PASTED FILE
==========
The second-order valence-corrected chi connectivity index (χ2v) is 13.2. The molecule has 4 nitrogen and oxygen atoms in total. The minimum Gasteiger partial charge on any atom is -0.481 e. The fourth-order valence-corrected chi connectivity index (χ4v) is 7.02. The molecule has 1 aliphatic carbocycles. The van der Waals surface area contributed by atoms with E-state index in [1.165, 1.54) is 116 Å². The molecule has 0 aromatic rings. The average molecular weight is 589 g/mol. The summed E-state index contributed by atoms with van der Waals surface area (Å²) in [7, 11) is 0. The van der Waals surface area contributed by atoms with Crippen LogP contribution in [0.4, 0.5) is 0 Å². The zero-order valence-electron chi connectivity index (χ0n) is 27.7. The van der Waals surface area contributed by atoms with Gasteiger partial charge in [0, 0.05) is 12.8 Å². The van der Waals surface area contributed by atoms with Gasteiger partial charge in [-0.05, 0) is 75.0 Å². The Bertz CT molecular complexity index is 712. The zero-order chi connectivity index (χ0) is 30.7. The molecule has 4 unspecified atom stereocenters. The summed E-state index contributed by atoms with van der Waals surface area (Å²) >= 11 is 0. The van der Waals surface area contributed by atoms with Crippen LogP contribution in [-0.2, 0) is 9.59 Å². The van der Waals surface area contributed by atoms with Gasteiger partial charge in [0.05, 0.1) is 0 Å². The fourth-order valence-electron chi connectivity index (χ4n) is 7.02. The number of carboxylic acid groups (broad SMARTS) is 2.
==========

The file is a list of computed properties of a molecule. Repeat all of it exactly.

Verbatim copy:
The second-order valence-corrected chi connectivity index (χ2v) is 13.2. The molecule has 4 nitrogen and oxygen atoms in total. The minimum Gasteiger partial charge on any atom is -0.481 e. The fourth-order valence-corrected chi connectivity index (χ4v) is 7.02. The molecule has 1 aliphatic carbocycles. The van der Waals surface area contributed by atoms with E-state index in [1.165, 1.54) is 116 Å². The molecule has 0 aromatic rings. The average molecular weight is 589 g/mol. The summed E-state index contributed by atoms with van der Waals surface area (Å²) in [7, 11) is 0. The van der Waals surface area contributed by atoms with Crippen LogP contribution in [0.4, 0.5) is 0 Å². The zero-order valence-electron chi connectivity index (χ0n) is 27.7. The van der Waals surface area contributed by atoms with Gasteiger partial charge in [0, 0.05) is 12.8 Å². The van der Waals surface area contributed by atoms with Gasteiger partial charge in [-0.05, 0) is 75.0 Å². The Bertz CT molecular complexity index is 712. The zero-order chi connectivity index (χ0) is 30.7. The molecule has 4 unspecified atom stereocenters. The summed E-state index contributed by atoms with van der Waals surface area (Å²) >= 11 is 0. The van der Waals surface area contributed by atoms with Crippen LogP contribution in [-0.2, 0) is 9.59 Å². The van der Waals surface area contributed by atoms with Gasteiger partial charge in [0.05, 0.1) is 0 Å². The fourth-order valence-electron chi connectivity index (χ4n) is 7.02. The number of carboxylic acid groups (broad SMARTS) is 2.